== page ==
• Association of Zoos and Aquariums bestows prestigious education award to WCS affiliated public school
  • U.S. Rep. José E. Serrano acknowledges achievement

Bronx, NY – Sept. 22, 2010 – The Association of Zoos and Aquariums awarded its top honor in the field of education to the Wildlife Conservation Society’s Urban Assembly School for Wildlife Conservation. The award was presented at a ceremony at the AZA Annual Conference in Houston, Texas.

“Education is a responsibility that WCS takes very seriously, and the success of the Urban Assembly School for Wildlife Conservation is one example of WCS’s broader education program,” said Dr. Robert Cook, WCS Executive Vice President of Living Institutions.  “It is thrilling to see our wildlife parks used in a way that gives kids and families in urban neighborhoods the unique opportunity to learn about and practice different aspects of conservation science.”
U.S. Rep. José Serrano, who has been a strong advocate of the school, said, “The Bronx Zoo has always helped to educate and enrich the lives of the young people of the Bronx. Programs like the Urban Assembly School for Wildlife Conservation show that collaboration and hard work can produce outstanding educational results anywhere in our country.”

In 2007, in cooperation with the New York City Department of Education and two community-based not-for-profits (Urban Assembly and the Phipps Community Development Corporation), WCS opened the first-ever public school that uses wildlife conservation as a central theme.
The school is located in District 12 in the Bronx where more than 80 percent of children under 17 years old live in poverty. The partnership with WCS’s Bronx Zoo allows students access to academic experiences that otherwise might not be available to them.
The Urban Assembly School uses WCS’s Bronx Zoo as an extended classroom to engage middle and high school students in learning across the curriculum. Through a variety of programs, both at the school and the zoo, students are provided with opportunities to move toward a career in conservation or wildlife science, or to simply become better informed citizens with regard to important environmental issues that impact their community, nation, and planet.

In FY’09, 350,948 children visited the Bronx Zoo through school or camp. An additional 100,000 school children attend formal programming with the WCS Education Department.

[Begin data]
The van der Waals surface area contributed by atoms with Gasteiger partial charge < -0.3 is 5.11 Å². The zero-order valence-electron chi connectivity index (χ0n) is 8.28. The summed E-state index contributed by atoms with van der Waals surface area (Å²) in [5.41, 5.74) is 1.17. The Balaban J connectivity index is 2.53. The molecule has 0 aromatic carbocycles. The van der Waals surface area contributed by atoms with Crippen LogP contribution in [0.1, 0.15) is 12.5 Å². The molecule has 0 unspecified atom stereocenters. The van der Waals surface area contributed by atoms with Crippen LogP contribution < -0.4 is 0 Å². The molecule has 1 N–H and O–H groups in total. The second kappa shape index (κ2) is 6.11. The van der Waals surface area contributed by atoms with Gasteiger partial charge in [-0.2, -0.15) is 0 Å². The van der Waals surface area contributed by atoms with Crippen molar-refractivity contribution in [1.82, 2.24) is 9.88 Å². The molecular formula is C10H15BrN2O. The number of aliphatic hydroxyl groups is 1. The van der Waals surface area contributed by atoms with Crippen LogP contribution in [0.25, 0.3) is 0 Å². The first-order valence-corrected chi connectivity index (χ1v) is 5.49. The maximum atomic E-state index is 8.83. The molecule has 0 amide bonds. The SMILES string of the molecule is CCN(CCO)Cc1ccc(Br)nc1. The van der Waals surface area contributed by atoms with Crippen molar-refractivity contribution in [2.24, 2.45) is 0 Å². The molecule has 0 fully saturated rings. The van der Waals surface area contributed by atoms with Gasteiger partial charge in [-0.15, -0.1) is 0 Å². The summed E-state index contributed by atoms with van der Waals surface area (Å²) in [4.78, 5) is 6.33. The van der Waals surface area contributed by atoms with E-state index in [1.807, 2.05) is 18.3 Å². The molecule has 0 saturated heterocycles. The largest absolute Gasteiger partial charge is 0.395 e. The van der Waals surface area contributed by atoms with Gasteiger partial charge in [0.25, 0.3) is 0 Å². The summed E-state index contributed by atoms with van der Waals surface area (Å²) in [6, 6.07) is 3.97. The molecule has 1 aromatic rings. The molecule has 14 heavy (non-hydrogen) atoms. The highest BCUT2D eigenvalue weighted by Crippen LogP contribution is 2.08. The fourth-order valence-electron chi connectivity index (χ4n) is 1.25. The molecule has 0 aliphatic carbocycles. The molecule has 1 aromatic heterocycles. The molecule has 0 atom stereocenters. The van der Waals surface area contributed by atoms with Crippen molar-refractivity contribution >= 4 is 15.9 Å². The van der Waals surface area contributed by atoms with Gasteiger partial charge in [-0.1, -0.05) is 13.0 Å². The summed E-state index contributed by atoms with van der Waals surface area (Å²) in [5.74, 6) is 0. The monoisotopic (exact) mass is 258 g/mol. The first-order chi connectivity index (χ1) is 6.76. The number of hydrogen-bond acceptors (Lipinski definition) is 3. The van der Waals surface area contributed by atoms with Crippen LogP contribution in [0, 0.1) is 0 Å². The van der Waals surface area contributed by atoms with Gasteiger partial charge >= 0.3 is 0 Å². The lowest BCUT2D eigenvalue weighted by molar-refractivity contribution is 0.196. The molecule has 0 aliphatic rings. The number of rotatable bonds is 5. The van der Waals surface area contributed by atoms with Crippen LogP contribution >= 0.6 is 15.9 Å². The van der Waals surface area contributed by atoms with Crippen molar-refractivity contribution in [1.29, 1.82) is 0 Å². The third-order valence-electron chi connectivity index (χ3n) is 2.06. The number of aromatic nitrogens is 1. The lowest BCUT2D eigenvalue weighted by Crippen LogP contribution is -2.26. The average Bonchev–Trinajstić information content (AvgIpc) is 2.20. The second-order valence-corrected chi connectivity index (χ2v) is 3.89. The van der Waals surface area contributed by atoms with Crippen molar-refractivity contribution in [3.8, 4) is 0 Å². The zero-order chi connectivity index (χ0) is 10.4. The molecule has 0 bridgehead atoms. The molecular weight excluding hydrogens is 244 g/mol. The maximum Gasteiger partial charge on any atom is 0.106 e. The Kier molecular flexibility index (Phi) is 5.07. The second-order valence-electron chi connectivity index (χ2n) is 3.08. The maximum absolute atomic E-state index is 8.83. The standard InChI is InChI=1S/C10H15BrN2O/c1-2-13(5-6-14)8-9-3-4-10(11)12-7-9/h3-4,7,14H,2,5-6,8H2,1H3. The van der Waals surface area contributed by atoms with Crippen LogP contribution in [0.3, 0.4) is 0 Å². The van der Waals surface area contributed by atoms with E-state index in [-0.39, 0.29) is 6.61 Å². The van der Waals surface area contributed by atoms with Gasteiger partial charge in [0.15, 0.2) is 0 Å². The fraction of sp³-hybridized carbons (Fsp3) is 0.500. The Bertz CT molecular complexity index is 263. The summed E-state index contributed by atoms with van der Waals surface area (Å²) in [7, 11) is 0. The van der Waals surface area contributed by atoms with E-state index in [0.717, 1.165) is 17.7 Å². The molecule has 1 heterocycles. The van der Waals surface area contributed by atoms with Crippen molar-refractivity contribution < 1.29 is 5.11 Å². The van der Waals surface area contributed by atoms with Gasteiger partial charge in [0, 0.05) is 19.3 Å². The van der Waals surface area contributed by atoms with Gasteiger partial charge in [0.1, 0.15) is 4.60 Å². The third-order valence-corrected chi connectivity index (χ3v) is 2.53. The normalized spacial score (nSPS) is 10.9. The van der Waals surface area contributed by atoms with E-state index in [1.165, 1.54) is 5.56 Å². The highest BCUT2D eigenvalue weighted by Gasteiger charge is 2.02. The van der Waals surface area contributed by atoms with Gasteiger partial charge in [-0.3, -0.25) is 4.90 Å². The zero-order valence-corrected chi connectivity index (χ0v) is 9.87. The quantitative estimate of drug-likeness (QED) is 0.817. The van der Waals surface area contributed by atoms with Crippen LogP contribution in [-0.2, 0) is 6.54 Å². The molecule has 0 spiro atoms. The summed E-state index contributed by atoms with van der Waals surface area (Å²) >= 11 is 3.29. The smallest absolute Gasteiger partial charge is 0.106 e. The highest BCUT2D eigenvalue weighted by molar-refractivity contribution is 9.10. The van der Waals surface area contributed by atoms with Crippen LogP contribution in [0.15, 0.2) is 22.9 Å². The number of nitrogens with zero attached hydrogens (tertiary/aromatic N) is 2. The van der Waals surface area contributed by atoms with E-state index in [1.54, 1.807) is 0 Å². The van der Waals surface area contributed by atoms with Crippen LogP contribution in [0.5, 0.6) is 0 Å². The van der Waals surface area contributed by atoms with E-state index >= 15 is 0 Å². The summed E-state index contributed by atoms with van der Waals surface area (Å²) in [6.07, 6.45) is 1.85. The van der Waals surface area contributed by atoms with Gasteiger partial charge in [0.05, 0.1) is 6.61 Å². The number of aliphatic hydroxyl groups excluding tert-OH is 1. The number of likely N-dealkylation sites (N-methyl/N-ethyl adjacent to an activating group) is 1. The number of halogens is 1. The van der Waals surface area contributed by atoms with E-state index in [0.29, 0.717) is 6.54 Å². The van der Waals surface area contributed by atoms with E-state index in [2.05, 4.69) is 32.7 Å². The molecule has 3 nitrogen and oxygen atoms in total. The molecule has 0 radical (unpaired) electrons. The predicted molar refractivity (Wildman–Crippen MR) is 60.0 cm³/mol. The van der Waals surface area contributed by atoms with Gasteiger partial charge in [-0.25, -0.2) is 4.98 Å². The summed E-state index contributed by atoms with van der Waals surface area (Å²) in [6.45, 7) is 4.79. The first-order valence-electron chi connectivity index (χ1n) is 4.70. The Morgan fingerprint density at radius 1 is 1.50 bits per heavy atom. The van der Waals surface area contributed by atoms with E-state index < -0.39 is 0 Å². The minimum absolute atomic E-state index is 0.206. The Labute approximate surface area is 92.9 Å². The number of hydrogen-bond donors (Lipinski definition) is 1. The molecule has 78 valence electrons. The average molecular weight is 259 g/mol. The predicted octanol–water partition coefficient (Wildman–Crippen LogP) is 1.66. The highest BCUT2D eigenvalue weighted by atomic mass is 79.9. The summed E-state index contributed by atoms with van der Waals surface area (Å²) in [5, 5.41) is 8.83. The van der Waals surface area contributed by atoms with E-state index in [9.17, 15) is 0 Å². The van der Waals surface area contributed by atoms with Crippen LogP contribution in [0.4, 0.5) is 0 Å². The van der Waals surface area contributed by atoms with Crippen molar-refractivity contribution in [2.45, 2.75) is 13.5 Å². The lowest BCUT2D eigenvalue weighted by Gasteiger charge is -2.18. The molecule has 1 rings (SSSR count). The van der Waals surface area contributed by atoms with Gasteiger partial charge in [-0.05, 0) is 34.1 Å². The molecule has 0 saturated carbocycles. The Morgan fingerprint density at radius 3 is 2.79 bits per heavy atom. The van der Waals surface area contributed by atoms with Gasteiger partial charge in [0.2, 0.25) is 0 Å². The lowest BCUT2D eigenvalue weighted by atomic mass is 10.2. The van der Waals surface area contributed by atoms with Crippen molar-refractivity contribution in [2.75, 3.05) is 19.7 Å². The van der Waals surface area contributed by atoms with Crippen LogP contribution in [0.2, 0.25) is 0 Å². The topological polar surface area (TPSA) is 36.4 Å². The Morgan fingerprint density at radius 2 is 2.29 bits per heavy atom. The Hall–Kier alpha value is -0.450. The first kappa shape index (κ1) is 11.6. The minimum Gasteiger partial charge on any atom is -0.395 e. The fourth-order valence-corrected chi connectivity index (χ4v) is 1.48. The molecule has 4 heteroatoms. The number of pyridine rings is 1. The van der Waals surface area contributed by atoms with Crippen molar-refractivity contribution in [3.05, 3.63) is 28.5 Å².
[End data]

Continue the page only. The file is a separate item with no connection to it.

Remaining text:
Donald Lisowy, WCS Director of Education said, “We are ecstatic that the AZA chose to honor the Urban Assembly School for Wildlife Conservation. The Wildlife Conservation Society is committed to providing the community with the highest quality educational resources and helping to create the next generation of conservation stewards. This award pays tribute not only to the school and its staff, but to the students, families, and community whose hard work and support have made the school successful.”

Max Pulsinelli – 718-220-5182; mpulsinelli@wcs.org
Steve Fairchild – 718-220-5189; sfairchild@wcs.org 

The Wildlife Conservation Society saves wildlife and wild places worldwide.  We do so through science, global conservation, education and the management of the world’s largest system of urban wildlife parks, led by the flagship Bronx Zoo. Together these activities change attitudes towards nature and help people imagine wildlife and humans living in harmony. WCS is committed to this mission because it is essential to the integrity of life on Earth.

The Wildlife Conservation Society’s Bronx Zoo is open daily from 10:00 a.m. to 5:00 p.m., 5:30 p.m. on weekends and holidays. Adult admission is $16, children (3-12 years old) $12, children under 3 are free, seniors (65+) are $14. Parking is $13 for cars and $16 for buses. The Bronx Zoo is conveniently located off the Bronx River Parkway at Exit 6; by train via the #2 or #5 or by bus via the #9, #12, #19, #22, MetroNorth, or BxM11 Express Bus service (from Manhattan that stops just outside the gate.) To plan your trip, visit www.bronxzoo.com or call 718-367-1010.